14 FEBRUARY 1970, Page 26


No. 592: Suffer not gladly

Set by W. F. N. Watson: 'Bright as the day, and as the morning fair, Such Clod is—and common as the air.' The sharply satirical epigram, or epigrammatic epitaph, has been favoured by poets in all ages. Competitors are invited to submit two such epigrams or epitaphs, either couplets or quatrains, on modern public figures. Entries, marked 'Competition No. 592', by 27 February.

No. 589: The winners

Trevor Grove reports: A recent note in the Times diary revealed that John Masefield suffered from sea-sickness and originally wrote 'I must go down to the roads again.' J. M. Crooks thought there must be other startling literary disclosures to be made: he invited competitors to unearth a few of them. The result has been a veritable flood of amaz- ing revelations. It is clear for instance, that hay fever deserves recognition as a malady at least as closely and distressingly associated with literary endeavour as consumption. According to Kathleen Smith, Val Richards and Vincent Strudwick, Austin Dobson and Wordsworth were sufferers; and Joyce John- son (who wins three guineas) indicates that Thomas Nashe was too: Spring, laden Spring, is an unpleasant thing; Then pollen takes wing, then breezes do bring The itch and the sting, the sneezes do ring Ashoo, ashoo, ar000sh, a-tisha-shoo I

The palm and the may do not make me gay, The catkins asway fling their dust in my way, Each hour of the day there is nought to allay My ash, -ashoo, ar000sh, a-tisha-shoo!

The pollens so fleet from the grass at my feet With each other compete my sore nostrils to meet; When my love I would greet, I can only repeat Ashoo, ashoo, ar000sh, a-tisha-shoo Gray, according to J. H. Rossdale's version of 'Allergy in a Country Churchyard,' was another: The sickle hails the smells of carting hay; With lowered head winds slowly through the trees The curate plodding on his homeward way; And I am locked in here to choke and wheeze.

Now fades the glimm'ring larkspur on the


And fike, air ,my _pollened illness holds.

My sneezing blows some beetle from his flight, And violent coughing rends my kerchief folds.

Save that from yonder ivy-mantled tower The sneeze-bald owl does to the moon complain Of such as wand'ring near her secret bow'r, Sneeze violently and knock her off again ...

Three guineas to Lance Haward with the new 'Essay on Man': Seek the Divine: the human deep avoid, Nor stalk the abyss with inclement Freud. That Nature trust by old divines revealed, Not this which Art hath veil'd and Truth conceal'd, Which reason mocks, in Janus' likeness hid, On one face Psyche, on the other Id; And, with a Joseph's craft, when dreams are shewn, Unseats Assurance from his fragile throne, Scatters disorder in the logick stance, Absolving crime and naming guilt Mischance; With analytick gives his god a shove, And most suspects what most is godly—Love.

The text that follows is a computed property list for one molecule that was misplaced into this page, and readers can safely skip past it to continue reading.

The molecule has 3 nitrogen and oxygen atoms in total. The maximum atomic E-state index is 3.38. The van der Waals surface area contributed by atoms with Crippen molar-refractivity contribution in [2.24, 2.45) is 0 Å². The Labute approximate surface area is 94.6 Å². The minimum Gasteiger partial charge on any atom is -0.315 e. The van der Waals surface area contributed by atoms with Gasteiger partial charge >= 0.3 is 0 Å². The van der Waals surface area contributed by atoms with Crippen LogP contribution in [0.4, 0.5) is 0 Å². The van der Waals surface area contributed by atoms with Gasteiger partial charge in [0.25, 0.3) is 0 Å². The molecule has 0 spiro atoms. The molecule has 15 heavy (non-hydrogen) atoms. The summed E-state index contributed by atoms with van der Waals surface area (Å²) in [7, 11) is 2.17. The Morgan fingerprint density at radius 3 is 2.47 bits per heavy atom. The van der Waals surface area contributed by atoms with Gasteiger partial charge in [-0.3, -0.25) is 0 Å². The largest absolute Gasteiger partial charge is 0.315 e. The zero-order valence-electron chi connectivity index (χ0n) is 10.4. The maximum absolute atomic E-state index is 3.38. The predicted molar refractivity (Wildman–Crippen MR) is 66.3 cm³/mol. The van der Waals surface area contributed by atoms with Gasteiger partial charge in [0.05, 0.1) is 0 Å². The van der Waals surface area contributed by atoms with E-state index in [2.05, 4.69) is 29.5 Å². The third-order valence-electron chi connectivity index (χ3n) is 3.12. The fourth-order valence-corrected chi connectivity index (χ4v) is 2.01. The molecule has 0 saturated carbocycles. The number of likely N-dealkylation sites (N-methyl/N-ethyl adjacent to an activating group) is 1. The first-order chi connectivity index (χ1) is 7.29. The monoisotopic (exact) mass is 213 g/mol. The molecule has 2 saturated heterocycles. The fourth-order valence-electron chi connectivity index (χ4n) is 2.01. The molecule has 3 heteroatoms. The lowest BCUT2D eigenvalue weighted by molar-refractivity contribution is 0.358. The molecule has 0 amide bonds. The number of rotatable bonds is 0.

And four well-deserved guineas to W. F. N. Watson, who tells us that the Times diary, needless to say, lot it all wrong: Must I go down to the seas again, to the lousy sea and the sky, When all I ask is an armchair and a hearth to stick it by, Not the wave's trough and the short chop and the wet pants flapping, In the chill wind, on my beam end, and the tempers snapping.

Must I go down to the seas again, when the call of the Yacht Club Basin Is the faint call and the drear call of a Social

Obligation, When all I ask is the fireside and my loved one talking, Not the flung spray, mal-de-mer spume, and the dam' gulls squawking.

Must I go down to the seas again, to that

ghastly vagrant life, When all I ask is the garden, and a saunter with my wife;

Not the Firefly, nor the Cruise ship, nor any

tub that floats - Just a good book, Terra Firma, and no mucking about in boats. Three guineas to Mr. Rossdale. Another popular misconception is that-Browning was partial to a spot of English April now and then. This notion was enthusiastically refuted by a whole school of Browning scholars. among them Vera Telfer, J. E. Crooks, S. R. Hardaker, I. M. Connor, R. G. Hillier and Margaret Cash. Paul Obolensky, meantime, gives us the original version of an old Herrick favourite and wins three guineas: `A sweet disorder in the dresse'!

'Tis nothing lesse than filthy messe : A lawne about the shoulders thrown - Well, why bring half the Garden home?

A carelesse shooe-string, in whose tye Presage of Accidente is nigh, A Cuffe neglectful! is your lotte When I am neate and you are not; A winning wave (Morals afloate) In the tempestuous petticote: Yet in these Times one must be glad You do not travelle quite uncladde! Mentions to E. P. Heriz-Smith, Fergus Porter, Gwen Foyle and Judith Weltman, and a final thought from Henry Hetherington and a gardenerless T. E. Brown : 'A garden is a loathsome thing, Meph.wot,/ Hell's plot,/ Stink pool,/All grot.'